One of the world's most notable humanoid robots is Honda's two-legged ASIMO 2, which debuted publicly in November 2011. The six-foot ASIMO appears more like an astronaut than the latest Robonaut. It can run faster than 5 mph, take the stairs, hop on one foot and handle uneven surfaces -- all with a great deal of independence.
ASIMO 2 doesn't require a human controller. Embedded sensors and sophisticated programming help it detect the surroundings and autonomously respond to people nearby. Predictive capabilities allow it to anticipate what to do next. The robot understands several people speaking Japanese simultaneously. Its nimble fingers can gently hold objects and communicate in sign language.
"They were working on this at least since the last one," Howard said. And that was 20 years ago. "In the commercial world, there are most likely things going on that we don't know about just because it's proprietary."
Socially Engage Humans: Simon
Andrea Thomaz, an assistant professor of interactive computing at the Georgia Institute of Technology was one of roboticist Cynthia Breazeal's students at MIT. It's no wonder that Thomaz's Simon has social capabilities that put it on par with Breazeal's expressive Nexi bot.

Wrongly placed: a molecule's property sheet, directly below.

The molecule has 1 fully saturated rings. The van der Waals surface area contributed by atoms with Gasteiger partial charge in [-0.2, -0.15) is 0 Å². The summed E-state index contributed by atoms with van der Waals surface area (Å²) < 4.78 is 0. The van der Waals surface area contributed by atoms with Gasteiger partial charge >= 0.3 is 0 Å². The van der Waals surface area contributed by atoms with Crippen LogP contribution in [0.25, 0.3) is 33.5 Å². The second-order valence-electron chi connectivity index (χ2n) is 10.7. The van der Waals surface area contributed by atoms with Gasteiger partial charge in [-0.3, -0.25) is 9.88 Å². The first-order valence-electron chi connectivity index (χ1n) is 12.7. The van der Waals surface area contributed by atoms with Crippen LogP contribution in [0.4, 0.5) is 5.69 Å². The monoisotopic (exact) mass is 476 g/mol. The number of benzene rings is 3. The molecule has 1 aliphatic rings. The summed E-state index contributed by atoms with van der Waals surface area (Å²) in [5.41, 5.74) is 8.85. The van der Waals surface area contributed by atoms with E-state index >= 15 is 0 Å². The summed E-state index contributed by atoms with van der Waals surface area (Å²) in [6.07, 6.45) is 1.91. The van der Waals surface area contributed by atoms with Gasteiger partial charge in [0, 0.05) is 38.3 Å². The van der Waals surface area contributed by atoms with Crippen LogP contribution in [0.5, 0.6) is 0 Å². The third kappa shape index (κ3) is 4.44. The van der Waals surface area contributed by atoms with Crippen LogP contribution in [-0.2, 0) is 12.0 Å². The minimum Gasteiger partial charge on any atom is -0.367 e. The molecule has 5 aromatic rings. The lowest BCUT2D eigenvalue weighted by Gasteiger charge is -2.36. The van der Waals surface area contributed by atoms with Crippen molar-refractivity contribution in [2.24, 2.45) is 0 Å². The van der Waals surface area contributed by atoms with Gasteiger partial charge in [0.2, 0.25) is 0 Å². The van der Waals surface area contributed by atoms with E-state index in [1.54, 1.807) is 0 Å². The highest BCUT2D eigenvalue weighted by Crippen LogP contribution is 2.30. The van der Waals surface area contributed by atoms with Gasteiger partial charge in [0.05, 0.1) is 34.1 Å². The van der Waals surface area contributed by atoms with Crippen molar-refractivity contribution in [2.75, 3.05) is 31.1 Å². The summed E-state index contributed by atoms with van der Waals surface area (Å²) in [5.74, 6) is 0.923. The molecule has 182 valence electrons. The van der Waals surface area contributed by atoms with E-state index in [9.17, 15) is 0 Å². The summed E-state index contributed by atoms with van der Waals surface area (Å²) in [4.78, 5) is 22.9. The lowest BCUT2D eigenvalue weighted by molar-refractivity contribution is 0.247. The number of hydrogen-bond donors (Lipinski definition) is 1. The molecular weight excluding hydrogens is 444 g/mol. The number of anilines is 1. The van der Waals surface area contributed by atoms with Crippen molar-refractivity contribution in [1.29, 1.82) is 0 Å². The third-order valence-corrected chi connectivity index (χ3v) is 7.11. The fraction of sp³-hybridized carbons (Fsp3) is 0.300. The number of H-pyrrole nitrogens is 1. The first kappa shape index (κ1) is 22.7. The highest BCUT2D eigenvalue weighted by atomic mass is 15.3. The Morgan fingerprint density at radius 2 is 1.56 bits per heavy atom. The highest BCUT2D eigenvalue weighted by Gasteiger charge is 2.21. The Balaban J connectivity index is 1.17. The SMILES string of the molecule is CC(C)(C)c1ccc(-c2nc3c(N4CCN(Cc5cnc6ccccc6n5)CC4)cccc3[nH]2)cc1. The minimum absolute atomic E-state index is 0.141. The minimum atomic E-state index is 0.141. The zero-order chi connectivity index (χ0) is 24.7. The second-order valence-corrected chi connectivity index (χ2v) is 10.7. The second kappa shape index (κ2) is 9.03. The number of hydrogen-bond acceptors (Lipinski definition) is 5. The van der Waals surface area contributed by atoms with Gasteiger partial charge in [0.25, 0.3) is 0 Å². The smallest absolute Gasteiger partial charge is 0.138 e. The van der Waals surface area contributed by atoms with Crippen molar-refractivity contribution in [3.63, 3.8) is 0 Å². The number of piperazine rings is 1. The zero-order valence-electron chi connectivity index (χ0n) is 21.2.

Simon's head is intended to have a youthful appearance, giving it a character that the lab hoped would set realistic expectations about what it can do. Simon has anthropomorphic hands but LED-lit ears give the bot a sweet non-human look that steers clear of the uncanny valley.
Although Howard called the Nexi bot functionality more advanced, she credits Simon with natural physical interactions. The lab's goal is to use Simon to better understand human-robot interactions, and make a fast-learning robot that doesn't require constant reprogramming. Through voice and facial recognition, Simon has learned quite a bit, including how to clean up a workspace.
"The innovative work with Simon focuses on making it more natural based on its physical movements, rather than through expressions," Howard said.
UNC School of Medicine's Department of Surger
Help Perform Surgery: da Vinci Surgical System
First approved by the FDA in 2000 to perform advanced surgical techniques, the da Vinci surgical system is a well-known medical robotic assistant.
A surgeon can manipulate one of several robotic arms, depending on the procedure. Detachable instruments can perform tasks such as suturing and clamping, without the risk of a tremor or shake. A 3D imaging system shows the surgeon a high-resolution view of what's happening in real-time, with the ability to shift viewpoints using a pedal mechanism.
According to, Brown University's Division of Biology and Medicine this system reduces hospital stays by about half, speeds recovery, lessens pain, and reduces the probability of infection to nearly zero. "The rates of surgeries using da Vinci increases every year," Howard said. "You're starting to see more and more medical students being trained on it, hospitals buying these systems, and patients requesting robotic surgery."
The $1 million da Vinci system by Intuitive Surgical isn't the only robot with FDA approval. A Japanese animatronic seal called Paro was also approved. Designed as a medical device, the plush sensor-laden robot responds to touch, temperature, speech, and light with different behaviors such as blinking and cooing. Robot therapy has arrived.